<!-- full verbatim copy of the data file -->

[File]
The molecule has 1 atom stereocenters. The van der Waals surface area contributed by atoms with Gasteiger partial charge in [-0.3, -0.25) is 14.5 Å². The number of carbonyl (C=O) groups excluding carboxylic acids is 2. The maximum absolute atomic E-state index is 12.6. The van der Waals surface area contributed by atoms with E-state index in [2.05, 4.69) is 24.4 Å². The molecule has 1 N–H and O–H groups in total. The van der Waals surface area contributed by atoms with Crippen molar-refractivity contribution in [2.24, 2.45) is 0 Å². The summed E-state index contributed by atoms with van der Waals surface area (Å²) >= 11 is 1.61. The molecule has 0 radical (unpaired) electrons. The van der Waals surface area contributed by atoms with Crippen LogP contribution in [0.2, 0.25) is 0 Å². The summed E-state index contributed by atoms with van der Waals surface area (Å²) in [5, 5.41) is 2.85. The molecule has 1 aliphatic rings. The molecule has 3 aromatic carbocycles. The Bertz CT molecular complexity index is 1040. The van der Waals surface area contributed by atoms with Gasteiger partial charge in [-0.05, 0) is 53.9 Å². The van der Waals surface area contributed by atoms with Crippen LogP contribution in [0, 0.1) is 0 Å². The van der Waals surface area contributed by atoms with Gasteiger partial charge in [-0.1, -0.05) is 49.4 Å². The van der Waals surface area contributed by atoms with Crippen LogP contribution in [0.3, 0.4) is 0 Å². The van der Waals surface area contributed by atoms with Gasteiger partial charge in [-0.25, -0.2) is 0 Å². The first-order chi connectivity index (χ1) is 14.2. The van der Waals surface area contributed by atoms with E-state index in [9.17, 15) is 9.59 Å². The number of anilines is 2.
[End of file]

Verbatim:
The molecule has 1 atom stereocenters. The van der Waals surface area contributed by atoms with Gasteiger partial charge in [-0.3, -0.25) is 14.5 Å². The number of carbonyl (C=O) groups excluding carboxylic acids is 2. The maximum absolute atomic E-state index is 12.6. The van der Waals surface area contributed by atoms with E-state index in [2.05, 4.69) is 24.4 Å². The molecule has 1 N–H and O–H groups in total. The van der Waals surface area contributed by atoms with Crippen molar-refractivity contribution in [2.24, 2.45) is 0 Å². The summed E-state index contributed by atoms with van der Waals surface area (Å²) >= 11 is 1.61. The molecule has 0 radical (unpaired) electrons. The van der Waals surface area contributed by atoms with Crippen LogP contribution in [0.2, 0.25) is 0 Å². The summed E-state index contributed by atoms with van der Waals surface area (Å²) in [5, 5.41) is 2.85. The molecule has 1 aliphatic rings. The molecule has 3 aromatic carbocycles. The Bertz CT molecular complexity index is 1040. The van der Waals surface area contributed by atoms with Gasteiger partial charge in [-0.05, 0) is 53.9 Å². The van der Waals surface area contributed by atoms with Crippen LogP contribution in [0, 0.1) is 0 Å². The van der Waals surface area contributed by atoms with Gasteiger partial charge in [-0.1, -0.05) is 49.4 Å². The van der Waals surface area contributed by atoms with Crippen LogP contribution in [0.3, 0.4) is 0 Å². The van der Waals surface area contributed by atoms with Gasteiger partial charge in [-0.25, -0.2) is 0 Å². The first-order chi connectivity index (χ1) is 14.2. The van der Waals surface area contributed by atoms with E-state index in [9.17, 15) is 9.59 Å². The number of anilines is 2.